I know the excitement that comes with a fabulous, potentially life-changing book like this. So the winner of our Bad Poetry contest DESERVES this book. It’s even autographed. (Not by the author. By the person who gave me a copy. But still… it’s autographed.) So smack that muse; wake

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  • May 9, 2013

    Thursdays with Amanda: Bad Poetry Contest

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    Amanda Luedeke is a literary agent with MacGregor Literary. Every Thursday, she posts about growing your author platform. You can follow her on Twitter @amandaluedeke or join her Facebook group to stay current with her wheelings and dealings as an agent. Her author marketing book, The Extroverted Writer, is available from Amazon andBarnes & Noble.

    Emily Dickinson once said “To write good, you have to learn to write bad.”

    Okay, so she didn’t say that. She probably never even thought it. But, what I HAVE heard respected authors say is something to the effect of “First you must learn the rules so that then you know how to break them.”

    Deep stuff, eh?

    This week on the blog, we’re all about breaking the rules. We’re running our annual Bad Poetry Contest, so if you haven’t already, get out your pen and paper, rouse up that teenage angst that still lurks behind your Toyota Corolla, nine-to-five, everything’s-perfect facade, and start writing.

    Badly.

    To get the juices flowing, here’s a bad limerick I wrote in high school:

    There once was a servant named Jasper,

    Who wanted to marry his master.

    So he grabbed her and fled to the church to be wed

    And was painfully forced to first ask her.

     

    Your turn. Submit your entries here.

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  • May 6, 2013

    The Badness Continues… Bad Poetry Continues at the Blog

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    Yes, it’s Bad Poetry week, here at the blog, where we take my birthday week and enjoy sharing with one another the worst poems we can create. If you’re a sensitive, deep, and misunderstood soul, then we WANT your crappy poem gracing the blog! All you need to do is go to the “comments” section and type in your  words. Share your deepfulness and reflectiveosity with others. The badder the better. Have a look at some of the rotten stuff that was written in the previous day’s blog, just to get a feel for the mood. For example…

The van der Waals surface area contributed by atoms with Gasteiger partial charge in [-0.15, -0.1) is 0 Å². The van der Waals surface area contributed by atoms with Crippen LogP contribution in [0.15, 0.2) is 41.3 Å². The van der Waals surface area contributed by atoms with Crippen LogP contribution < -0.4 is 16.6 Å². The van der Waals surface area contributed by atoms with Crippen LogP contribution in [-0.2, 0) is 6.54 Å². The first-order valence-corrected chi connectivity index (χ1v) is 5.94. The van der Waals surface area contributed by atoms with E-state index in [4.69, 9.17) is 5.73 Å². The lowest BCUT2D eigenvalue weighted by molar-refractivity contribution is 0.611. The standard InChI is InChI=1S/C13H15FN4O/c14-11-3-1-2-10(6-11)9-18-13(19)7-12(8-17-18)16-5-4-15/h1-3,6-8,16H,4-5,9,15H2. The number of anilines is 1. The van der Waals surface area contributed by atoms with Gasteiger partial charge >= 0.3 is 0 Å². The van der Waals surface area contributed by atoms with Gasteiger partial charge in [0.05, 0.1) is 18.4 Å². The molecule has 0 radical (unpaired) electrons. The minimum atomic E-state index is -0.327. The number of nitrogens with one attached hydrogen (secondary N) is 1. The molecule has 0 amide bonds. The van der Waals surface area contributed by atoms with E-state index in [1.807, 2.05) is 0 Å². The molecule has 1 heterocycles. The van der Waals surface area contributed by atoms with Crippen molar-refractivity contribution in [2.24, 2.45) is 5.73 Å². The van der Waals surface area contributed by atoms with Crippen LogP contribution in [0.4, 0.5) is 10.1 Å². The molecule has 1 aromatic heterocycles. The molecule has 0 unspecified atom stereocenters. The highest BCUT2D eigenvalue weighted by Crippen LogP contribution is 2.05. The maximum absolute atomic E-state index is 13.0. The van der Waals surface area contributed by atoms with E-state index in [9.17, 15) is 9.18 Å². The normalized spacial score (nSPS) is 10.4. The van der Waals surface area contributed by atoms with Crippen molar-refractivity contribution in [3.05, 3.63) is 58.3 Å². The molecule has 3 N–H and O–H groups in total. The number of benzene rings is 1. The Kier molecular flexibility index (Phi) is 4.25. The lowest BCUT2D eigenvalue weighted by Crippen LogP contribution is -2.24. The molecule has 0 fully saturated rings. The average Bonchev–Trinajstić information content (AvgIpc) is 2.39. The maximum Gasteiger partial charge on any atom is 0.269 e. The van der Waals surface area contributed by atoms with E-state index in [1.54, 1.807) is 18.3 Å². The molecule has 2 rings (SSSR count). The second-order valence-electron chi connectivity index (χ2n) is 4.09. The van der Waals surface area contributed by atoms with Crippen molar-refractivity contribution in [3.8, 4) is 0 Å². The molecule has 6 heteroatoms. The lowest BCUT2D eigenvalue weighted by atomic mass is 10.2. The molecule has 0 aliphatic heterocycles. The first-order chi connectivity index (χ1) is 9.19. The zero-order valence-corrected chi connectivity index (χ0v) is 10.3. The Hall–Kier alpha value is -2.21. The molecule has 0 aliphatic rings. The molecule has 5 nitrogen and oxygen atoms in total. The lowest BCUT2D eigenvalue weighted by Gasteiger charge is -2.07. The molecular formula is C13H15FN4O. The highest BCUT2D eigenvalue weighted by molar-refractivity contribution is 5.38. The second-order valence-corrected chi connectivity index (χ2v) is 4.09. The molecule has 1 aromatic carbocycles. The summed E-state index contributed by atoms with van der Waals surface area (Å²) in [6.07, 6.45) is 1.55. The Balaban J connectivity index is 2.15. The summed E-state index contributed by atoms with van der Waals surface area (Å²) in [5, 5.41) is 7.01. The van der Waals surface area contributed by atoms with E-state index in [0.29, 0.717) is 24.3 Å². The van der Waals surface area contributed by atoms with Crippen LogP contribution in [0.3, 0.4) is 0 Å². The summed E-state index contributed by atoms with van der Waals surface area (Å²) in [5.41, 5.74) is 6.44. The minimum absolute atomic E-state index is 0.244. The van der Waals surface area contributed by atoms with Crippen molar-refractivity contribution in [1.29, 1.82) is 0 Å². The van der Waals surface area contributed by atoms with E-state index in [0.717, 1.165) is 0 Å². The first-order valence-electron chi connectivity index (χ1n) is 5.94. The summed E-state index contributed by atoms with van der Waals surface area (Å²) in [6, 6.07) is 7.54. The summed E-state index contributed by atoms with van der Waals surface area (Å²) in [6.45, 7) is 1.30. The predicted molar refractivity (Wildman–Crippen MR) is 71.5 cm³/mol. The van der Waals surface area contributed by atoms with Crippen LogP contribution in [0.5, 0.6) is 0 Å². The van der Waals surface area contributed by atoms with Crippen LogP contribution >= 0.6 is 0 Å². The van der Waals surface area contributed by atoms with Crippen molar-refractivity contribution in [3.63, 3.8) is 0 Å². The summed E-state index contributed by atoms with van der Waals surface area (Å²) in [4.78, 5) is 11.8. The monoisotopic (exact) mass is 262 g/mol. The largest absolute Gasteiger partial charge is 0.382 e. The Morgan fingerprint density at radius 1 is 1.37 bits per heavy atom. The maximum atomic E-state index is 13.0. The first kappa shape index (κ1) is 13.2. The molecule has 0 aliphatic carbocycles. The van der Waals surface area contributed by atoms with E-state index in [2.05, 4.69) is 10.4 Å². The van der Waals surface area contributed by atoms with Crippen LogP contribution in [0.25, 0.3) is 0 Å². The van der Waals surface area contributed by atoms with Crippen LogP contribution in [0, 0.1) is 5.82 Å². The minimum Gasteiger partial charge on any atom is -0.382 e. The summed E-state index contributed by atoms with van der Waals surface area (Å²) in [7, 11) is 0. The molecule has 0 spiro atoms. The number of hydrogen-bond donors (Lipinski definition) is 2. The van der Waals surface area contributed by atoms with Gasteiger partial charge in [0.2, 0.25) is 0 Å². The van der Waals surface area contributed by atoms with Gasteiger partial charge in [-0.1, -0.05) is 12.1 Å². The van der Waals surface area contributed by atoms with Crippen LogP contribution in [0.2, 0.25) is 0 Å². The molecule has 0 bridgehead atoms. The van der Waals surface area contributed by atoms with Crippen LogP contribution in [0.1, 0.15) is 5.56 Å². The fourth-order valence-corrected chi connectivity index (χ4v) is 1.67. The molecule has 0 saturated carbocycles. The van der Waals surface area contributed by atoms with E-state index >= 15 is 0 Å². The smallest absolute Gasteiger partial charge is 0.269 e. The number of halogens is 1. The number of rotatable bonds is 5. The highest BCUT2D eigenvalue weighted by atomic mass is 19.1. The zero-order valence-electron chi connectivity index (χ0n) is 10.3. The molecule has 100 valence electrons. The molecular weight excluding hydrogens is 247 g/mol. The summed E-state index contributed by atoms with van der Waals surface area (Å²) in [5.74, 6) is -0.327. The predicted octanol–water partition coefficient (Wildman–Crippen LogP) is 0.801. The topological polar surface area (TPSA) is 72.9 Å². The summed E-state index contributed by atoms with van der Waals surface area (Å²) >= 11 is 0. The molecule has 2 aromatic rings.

Tom Threadgill gets us going with this truly terrible  opener:

    “Knock,” he said to no one.
    Since he was alone in the room, so alone.

    (Unless you count the other people in the room, which he
    didn’t. Sometimes he did, but not this time.)

    Deep. Meaningful. Bad. And crime writer Steve Jackson shares this:

    I was there
    Then I wasn’t
    like the water in the toilet
    swirling down into lead-piped emptiness
    carrying with me the byproducts
    of my broken life…

    So… dare I say it? Truly crappy, Steve! I’m sure everyone will like the fabulously bad images Neal Worle shares with these wretched words,

    My love for you fills me,
    a flooded basement.
    I must not drown,
    I bail out my heart.
    This poem I write,
    a sump pump of love.

     

    And we are immediately thrown into both brightness and badness! Becca Jackson takes a thoughtful tone with:

    I was walking on the streets
    bare and rusty, like someone’s
    half-drank bottle of underwear

    Who can resist an image like that?  Then Gwen Faulkenberry gets her Bard on with:
    But sweet Rose protested muchly:
    ”Am I a play thing?
    Have you no conscience? 
    I say, Who died and made you king?